Jarvis Landry signed a deal for five years and $75.5 million with $47 million guaranteed. Landry’s deal came a month after Watkins’ deal was announced and a month after he was traded to the Browns. Landry entered this season with 4,038 receiving yards and 400 catches. He was traded from the Miami Dolphins to the Cleveland Browns in March.

Diggs was the last notable receiver to sign before Beckham Jr. signed in late August. Diggs deal was for five years and $81 million with $40 million guaranteed. In his first three years, Diggs had 200 catches and 2,472 yards as the team’s No. 1 receiver — until Adam Thielen supplanted him in that role. Diggs is most notable for his 61-yard “Minneapolis Miracle” touchdown catch in the 2017 playoffs. Diggs finished that game with six catches for 137 yards including the game-winning touchdown. Diggs was one of several Minnesota players from 2017’s  NFC Championship Game team to get a multi-year extension.

Besides Diggs and Thielen, the Vikings had to keep several players on their defense, which was ranked first or second in yards per game, passing yards per game, rushing yards per game and points allowed.

Defensive Players

There are two ways to eliminate an elite passing attack in the NFL: Have a great pass rush or a great secondary. A special defense has both.

The Vikings had five Pro Bowlers on defense last year: cornerback Xavier Rhodes, safety Harrison Smith, defensive end Everson Griffen, defensive tackle Linval Joseph and linebacker Anthony Barr.

Griffen led the team in sacks with 13 and was named second team All-Pro in 2017. He was the leader of the defensive line coming into the season and produced as one of the highest paid defensive linemen. Griffen signed during the 2017 offseason a deal for four years and $58 million with $18.8 million guaranteed. The contract also involved a $2 million signing bonus, $5 million roster bonus in 2017 and a $6 million roster bonus this year. Griffen has made the Pro Bowl three straight years and ranks third in the NFL in sacks since 2014 with 43.5.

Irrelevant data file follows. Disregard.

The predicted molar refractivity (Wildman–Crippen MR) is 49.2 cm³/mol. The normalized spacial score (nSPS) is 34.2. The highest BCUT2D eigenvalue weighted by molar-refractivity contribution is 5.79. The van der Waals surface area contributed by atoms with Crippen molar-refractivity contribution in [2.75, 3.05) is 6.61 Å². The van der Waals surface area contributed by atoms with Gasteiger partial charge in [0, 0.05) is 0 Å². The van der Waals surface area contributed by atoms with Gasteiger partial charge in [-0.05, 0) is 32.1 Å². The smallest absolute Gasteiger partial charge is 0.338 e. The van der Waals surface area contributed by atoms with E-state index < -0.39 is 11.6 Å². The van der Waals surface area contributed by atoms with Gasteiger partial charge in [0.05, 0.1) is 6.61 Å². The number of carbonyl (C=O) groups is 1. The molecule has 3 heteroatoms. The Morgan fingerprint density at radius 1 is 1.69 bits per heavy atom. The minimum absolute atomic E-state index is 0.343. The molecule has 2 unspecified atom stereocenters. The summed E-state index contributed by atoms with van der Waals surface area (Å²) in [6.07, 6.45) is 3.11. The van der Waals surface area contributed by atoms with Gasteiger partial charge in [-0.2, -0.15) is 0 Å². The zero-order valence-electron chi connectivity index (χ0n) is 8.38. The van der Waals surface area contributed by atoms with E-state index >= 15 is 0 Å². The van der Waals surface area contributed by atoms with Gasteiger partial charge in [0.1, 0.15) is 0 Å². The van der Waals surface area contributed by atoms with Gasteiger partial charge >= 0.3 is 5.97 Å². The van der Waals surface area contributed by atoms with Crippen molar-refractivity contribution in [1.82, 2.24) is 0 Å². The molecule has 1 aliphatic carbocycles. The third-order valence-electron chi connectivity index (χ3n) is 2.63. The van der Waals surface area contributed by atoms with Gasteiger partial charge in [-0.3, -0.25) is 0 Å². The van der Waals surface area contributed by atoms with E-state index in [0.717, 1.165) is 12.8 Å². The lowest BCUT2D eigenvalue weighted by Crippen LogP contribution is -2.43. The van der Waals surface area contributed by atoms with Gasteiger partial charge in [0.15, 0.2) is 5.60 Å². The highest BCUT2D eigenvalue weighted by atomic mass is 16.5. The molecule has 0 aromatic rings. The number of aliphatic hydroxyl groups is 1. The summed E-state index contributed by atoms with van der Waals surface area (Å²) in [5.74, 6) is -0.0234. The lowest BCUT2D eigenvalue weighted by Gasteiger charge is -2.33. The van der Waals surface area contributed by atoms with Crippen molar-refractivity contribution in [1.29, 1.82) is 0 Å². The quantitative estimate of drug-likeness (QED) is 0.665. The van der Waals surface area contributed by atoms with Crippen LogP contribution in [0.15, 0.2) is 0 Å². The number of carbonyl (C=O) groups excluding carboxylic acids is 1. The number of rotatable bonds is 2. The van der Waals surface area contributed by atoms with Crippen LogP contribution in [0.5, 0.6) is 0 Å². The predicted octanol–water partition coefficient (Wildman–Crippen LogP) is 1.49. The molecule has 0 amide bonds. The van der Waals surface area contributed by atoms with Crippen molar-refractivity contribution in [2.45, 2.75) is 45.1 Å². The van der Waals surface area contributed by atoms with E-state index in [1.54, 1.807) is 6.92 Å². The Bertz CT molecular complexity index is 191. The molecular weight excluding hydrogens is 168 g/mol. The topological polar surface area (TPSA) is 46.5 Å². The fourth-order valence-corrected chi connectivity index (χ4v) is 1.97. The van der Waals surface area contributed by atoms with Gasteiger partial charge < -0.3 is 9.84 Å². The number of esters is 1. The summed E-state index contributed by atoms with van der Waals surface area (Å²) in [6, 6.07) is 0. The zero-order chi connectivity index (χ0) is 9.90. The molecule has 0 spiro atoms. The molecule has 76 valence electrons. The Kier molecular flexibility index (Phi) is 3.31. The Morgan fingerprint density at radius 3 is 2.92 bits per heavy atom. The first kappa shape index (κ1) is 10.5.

Signing him to a long-term deal was the first of many moves by the Vikings designed to retain a majority of their defensive contributors for multiple years. Griffen’s deal came a week before Linval Joseph signed a four-year extension.

One of the team’s next deals came with 2015 third-round pick Danielle Hunter. Hunter was the last piece of their defensive line the Vikings needed to sign to a long-term deal. Hunter had 25.5 career sacks through his first three seasons in Minnesota and was second on the team in sacks in 2017. Hunter signed an extension for five years and $72 million. Of that, $40 million was guaranteed, including a $15 million signing bonus.

The Vikings have five of their 11 defensive starters in 2018 signed to multi-year deals.

 

 

The biggest deals of the offseason involved Aaron Donald and Khalil Mack, the last two AP Defensive Player of the Year winners. Mack won in 2016 as the catalyst on a defense for a 12-4 Oakland Raiders squad that made the playoffs. He had 11 sacks, five forced fumbles and an interception return for a touchdown.

He was up for a contract extension and instead of playing the final year of his rookie contract he wanted a long-term contract. Contract negotiations with the Raiders lasted for months, and Mack never reported during the process. Once, it became evident a deal was not going to get done, Oakland traded Mack to the Chicago Bears on Sept. 2. The Bears sent the Raiders four draft picks, including 2019 and 2020 first-round draft picks.